Descartes Meditation Iii Essay

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In the "Mediations of First Philosophy" Descartes tries to prove the existence of God in the third meditation. He does this by coming up with several premises that eventually add up to a solid argument. First, I will explain why Descartes ask the question, does god exist? And why does Descartes think he needs such and argument at this point in the text. Secondly, I will explain, in detail, the arguments that Descartes makes and how he comes to the conclusion that God does exist. Next, I will debate some of Descartes premises that make his argument an unsound one, including circular reasoning. Finally, I will see if his unsound argument has diminished and undermined his principal goals and the incorrigible foundation of knowledge. In …show more content…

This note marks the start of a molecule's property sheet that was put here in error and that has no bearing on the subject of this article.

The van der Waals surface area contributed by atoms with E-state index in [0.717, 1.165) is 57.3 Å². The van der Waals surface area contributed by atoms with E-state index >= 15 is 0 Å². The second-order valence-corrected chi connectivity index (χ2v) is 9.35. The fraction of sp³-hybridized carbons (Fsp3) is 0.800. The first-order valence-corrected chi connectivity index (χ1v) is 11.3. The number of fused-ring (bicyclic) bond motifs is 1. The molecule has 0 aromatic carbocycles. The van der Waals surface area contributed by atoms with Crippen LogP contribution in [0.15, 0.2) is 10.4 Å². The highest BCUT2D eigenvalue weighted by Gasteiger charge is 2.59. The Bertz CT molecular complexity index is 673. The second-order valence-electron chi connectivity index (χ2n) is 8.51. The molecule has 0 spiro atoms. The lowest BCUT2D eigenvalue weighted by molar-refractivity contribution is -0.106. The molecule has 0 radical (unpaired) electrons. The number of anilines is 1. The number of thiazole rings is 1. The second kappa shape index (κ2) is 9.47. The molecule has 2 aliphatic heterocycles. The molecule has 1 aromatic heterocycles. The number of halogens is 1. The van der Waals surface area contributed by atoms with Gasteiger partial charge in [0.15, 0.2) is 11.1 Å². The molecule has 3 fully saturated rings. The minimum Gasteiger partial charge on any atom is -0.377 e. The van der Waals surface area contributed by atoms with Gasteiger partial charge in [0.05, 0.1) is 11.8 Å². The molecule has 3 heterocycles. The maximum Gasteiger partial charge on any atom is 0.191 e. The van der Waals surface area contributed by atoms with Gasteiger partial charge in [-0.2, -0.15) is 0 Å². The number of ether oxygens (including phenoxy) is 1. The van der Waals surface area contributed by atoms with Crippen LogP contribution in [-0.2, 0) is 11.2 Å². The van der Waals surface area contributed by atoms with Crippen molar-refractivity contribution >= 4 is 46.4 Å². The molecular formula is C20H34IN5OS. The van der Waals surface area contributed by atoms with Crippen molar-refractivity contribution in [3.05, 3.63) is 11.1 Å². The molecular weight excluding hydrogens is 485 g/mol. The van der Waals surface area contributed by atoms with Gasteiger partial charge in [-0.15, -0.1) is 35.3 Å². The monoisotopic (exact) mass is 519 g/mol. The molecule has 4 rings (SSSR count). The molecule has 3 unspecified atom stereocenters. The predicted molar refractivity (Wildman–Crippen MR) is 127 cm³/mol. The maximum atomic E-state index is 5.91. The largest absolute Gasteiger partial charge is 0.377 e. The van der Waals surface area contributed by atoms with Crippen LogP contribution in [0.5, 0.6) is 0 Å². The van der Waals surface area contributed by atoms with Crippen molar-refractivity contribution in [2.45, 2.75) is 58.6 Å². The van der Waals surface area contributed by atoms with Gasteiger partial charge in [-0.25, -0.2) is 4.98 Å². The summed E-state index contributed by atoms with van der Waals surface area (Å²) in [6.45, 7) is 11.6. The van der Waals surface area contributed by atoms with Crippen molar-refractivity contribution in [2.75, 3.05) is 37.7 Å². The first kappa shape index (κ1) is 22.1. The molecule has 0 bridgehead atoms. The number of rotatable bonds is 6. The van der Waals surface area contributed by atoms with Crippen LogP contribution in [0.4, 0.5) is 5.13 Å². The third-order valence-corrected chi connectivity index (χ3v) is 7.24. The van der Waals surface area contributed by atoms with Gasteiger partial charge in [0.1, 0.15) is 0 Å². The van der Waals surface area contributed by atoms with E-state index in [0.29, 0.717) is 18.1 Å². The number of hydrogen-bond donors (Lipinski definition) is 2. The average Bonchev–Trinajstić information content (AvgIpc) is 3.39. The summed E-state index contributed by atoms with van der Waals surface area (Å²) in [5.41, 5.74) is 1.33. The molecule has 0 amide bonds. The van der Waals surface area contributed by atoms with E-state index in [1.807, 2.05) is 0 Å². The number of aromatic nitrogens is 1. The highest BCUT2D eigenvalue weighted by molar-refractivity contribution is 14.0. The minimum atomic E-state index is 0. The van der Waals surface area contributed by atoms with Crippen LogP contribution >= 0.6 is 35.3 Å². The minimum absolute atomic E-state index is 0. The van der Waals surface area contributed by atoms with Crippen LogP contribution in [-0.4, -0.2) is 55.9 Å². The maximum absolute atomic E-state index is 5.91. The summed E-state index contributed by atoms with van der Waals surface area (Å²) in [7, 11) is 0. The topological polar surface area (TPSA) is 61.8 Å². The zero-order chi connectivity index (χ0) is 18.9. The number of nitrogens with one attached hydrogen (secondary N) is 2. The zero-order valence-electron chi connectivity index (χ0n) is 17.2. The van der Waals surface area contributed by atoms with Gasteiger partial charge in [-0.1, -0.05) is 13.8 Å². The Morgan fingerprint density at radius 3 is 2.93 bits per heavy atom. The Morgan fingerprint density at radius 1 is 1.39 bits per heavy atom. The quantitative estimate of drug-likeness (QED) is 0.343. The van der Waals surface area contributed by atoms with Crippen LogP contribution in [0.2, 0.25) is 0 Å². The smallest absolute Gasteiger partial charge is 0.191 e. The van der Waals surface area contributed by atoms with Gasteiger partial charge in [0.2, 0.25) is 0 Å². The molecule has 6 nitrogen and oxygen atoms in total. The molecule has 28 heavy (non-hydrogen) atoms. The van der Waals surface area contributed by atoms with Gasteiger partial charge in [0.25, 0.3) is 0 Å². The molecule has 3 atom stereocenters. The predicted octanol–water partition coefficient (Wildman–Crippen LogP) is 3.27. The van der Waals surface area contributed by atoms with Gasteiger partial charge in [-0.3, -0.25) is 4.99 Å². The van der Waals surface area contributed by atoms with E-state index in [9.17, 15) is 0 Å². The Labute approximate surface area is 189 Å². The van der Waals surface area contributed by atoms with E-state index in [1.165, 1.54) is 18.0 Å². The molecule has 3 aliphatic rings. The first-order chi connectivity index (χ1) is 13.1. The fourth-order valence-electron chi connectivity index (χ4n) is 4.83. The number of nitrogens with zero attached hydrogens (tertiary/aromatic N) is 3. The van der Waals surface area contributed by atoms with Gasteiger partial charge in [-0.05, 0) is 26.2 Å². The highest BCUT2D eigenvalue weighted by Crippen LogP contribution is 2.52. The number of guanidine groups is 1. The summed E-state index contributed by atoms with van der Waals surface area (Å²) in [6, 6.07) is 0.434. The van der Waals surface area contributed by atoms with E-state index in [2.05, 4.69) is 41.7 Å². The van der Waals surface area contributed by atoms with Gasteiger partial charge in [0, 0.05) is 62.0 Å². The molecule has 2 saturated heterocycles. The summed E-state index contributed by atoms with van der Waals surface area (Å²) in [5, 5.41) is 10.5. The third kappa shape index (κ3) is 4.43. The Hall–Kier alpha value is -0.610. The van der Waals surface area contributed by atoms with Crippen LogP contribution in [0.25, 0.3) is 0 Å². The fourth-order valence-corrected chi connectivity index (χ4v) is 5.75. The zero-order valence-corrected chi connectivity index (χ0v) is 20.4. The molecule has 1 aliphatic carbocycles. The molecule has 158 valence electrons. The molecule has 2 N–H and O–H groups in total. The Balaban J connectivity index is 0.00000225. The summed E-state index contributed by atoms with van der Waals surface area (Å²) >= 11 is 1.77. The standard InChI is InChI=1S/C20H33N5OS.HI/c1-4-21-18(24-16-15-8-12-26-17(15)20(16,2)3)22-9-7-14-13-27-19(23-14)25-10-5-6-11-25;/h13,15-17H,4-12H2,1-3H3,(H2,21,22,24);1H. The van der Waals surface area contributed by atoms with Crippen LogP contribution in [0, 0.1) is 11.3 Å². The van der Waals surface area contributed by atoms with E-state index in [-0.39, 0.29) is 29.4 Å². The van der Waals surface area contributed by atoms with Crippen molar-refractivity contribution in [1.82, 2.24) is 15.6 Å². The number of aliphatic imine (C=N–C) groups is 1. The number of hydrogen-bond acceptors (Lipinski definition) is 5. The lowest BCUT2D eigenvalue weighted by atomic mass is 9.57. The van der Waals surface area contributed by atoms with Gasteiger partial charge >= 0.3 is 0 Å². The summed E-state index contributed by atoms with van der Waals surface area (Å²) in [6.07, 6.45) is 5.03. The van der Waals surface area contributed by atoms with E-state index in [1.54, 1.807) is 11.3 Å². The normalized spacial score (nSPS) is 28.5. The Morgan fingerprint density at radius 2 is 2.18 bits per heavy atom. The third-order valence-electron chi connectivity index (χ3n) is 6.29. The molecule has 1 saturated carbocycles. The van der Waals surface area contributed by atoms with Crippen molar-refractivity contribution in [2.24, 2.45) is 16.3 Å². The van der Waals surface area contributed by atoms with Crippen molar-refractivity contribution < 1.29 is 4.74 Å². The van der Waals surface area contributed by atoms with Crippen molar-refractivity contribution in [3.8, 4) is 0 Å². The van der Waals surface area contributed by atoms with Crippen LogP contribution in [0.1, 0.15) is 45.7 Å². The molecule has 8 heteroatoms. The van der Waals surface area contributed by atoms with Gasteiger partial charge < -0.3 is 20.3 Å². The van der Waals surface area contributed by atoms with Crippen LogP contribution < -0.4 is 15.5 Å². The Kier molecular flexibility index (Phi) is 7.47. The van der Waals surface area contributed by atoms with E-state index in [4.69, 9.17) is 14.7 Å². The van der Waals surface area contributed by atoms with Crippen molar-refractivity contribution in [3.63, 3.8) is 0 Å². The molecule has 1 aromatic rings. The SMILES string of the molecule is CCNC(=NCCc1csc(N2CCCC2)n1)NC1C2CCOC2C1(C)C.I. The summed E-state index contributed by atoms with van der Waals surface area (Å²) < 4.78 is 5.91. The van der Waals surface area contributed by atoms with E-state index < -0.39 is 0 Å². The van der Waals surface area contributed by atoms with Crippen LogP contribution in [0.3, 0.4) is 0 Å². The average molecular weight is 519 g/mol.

This is Descartes first premise. His second premise is the "Causal Adequacy Principle." The principle says that if there is an item A having the property of B, then whatever causes A must have at least as much B as does A. Descartes gives an example of a stone, stating that the stone can't be made by anything that doesn't contain everything found in a stone. Basically the premise is based on a more general one that, it is not possible for something to come from nothing. Descartes then applies the Causal Adequacy Principal to ideas. Descartes claims that just in the case of how objects must contain at least as much reality as what created it ,then the cause of an idea must contain at least as much reality as the idea itself. So if an idea I represents some object O as having property P then the cause of I must have as much F as O is represented as having. Descartes puts these premises together and arrives at the fact that God exists in the following way. Since my idea of God represents God has being infinite and perfect whatever causes this idea must be infinite and perfect as well. Descartes then realizes that he cannot be the cause of his idea, of God, because he is not perfect or infinite. The definition of God as being "the perfect being" shows that the only thing that can cause this idea of the perfect being

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